Estimating College Costs

For most people, a child’s college education is the second most expensive purchase (after that of a home) they will ever make. Estimating a college education’s cost, and the required savings to pay for it, is difficult, but the following tables can help you make an educated guess.

According to The College Board’s Trends in College Pricing 2008, the average annual cost for in-state tuition, fees, room, and board at a four-year public institution is $14,333 for the academic year 2008–2009. For a private institution, the cost of tuition, fees, room and board is $34,132. Both public and private colleges and universities experienced an increase of over 5.5% from the prior year, 2007–2008.*

If the cost of a college education continues to increase 6% annually, and your child enters a private college in the 2020–2021 academic year, the estimated tuition will be $69,996. Based on the projections below, a four-year education would cost approximately $280,000. For young families, skyrocketing cost projections can lead to sticker shock, but there are strategies that can help you keep pace with tuition hikes. The College Board reports that almost 75% of undergraduate students receive some type of financial aid. * In addition, the federal government offers tax breaks for education savings, as well as other credits and deductions for taxpayers currently facing college costs.

Use the table below to estimate the approximate annual cost of tuition, as well as room and board, for a four-year undergraduate education based on the year a child will enter college, the inflation forecast, and the choice of a public or private institution.

Public Colleges & Universities Private Colleges & Universities
School Year 3% Inflation 6% Inflation 10% Inflation 3% Inflation 6% Inflation 10% Inflation
09–10 $14,769 $15,217 $15,834 $35,170 $36,237 $37,706
10–11 15,218 16,156 17,492 36,240 38,472 41,654
11–12 15,681 17,152 19,323 37,342 40,845 46,016
12–13 16,158 18,210 21,347 38,478 43,364 50,835
13–14 16,649 19,333 23,582 39,648 46,039 56,158
14–15 17,156 20,525 26,052 40,854 48,879 62,038
15–16 17,678 21,791 28,780 42,097 51,893 68,534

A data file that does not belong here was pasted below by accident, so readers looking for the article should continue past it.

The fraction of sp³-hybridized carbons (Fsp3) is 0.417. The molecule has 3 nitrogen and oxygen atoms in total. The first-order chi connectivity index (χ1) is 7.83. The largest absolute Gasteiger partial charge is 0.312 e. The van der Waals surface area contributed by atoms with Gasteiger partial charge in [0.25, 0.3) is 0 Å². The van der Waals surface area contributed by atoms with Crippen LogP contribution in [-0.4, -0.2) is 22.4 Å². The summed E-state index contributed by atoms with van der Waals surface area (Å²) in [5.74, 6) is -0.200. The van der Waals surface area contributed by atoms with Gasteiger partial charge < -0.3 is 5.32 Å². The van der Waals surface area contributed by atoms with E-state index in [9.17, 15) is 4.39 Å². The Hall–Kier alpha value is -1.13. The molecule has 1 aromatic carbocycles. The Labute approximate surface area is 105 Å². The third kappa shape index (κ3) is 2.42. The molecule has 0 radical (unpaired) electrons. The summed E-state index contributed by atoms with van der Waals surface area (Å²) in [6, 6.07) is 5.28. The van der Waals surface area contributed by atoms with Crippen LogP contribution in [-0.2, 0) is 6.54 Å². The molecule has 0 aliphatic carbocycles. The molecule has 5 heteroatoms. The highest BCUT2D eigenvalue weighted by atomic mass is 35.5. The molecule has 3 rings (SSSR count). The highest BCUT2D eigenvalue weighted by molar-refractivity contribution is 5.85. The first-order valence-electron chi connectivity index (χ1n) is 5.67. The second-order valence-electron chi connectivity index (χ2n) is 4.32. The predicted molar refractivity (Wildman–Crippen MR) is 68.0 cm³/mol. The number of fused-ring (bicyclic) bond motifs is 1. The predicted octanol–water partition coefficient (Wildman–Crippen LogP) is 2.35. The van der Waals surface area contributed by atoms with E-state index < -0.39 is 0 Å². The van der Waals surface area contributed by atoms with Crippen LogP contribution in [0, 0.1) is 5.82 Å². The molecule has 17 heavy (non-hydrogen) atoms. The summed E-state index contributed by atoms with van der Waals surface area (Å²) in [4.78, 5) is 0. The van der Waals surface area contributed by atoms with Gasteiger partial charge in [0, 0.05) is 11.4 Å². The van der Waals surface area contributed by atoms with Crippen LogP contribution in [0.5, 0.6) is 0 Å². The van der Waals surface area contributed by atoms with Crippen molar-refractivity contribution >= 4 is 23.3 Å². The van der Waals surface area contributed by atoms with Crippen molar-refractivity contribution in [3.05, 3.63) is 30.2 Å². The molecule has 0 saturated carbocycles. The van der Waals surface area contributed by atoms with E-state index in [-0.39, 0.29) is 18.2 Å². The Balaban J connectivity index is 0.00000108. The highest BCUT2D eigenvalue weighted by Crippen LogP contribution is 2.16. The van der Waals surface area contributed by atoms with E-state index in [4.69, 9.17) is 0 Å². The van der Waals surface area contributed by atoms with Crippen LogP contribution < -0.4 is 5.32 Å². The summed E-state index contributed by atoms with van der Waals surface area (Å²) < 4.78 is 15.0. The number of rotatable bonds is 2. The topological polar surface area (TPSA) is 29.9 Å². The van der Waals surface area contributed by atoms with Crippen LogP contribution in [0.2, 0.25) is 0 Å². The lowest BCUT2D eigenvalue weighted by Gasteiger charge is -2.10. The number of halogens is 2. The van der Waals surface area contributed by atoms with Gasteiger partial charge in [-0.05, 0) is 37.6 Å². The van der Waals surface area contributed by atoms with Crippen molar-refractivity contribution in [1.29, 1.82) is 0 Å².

16–17 18,215 23,136 31,793 43,377 55,094 75,711
17–18 18,769 24,562 35,122 44,697 58,492 83,639
18–19 19,340 26,077 38,800 46,056 62,100 92,397
19–20 19,929 27,686 42,863 47,457 65,930 102,072
20–21 20,535 29,393 47,351 48,900 69,996 112,760
21–22 21,159 31,206 52,309 50,388 74,313 124,568
22–23 21,803 33,131 57,787 51,920 78,897 137,611
23–24 22,466 35,175 63,838 53,500 83,763 152,021
24–25 23,149 37,344 70,523 55,127 88,929 167,940
25–26 23,853 39,647 77,907 56,804 94,414 185,525
26–27 24,579 42,093 86,065 58,531 100,238 204,952

Figures are estimated projections based on the average cost of tuition at public and private universities for the 20082009academic year.

How Much Do You Need to Save?

By starting a disciplined savings plan now, you are better positioned to meet your child’s future education needs. The following table shows the return of a variety of monthly savings contributions, earning 6% interest, for intervals of 5, 10, and 18 years—the average college age. This example assumes a 25% federal tax rate and 3% inflation.

Save per Month 5 Years 10 Years 18 Years
$50 $3,109 $6,454 $12,339
$100 $6,219 $12,909 $24,678
$250 $15,549 $32,273 $61,696
$500 $31,099 $64,546 $123,392
$1,000 $62,199 $129,093 $246,785

For illustrative purposes only. Not indicative of any particular savings vehicle or insurance product.

Many parents postpone planning education funding because the task seems overwhelming, or they think saving the required amount of money will force them to severely compromise their current lifestyle. While these are legitimate concerns, they need not stop you from establishing and maintaining an effective college funding plan. Whether considering a public or private college for your child, the key to effective planning is to begin saving as early, and as much, as possible.

*Source: The College Board, Trends in College Pricing, 2008.

 

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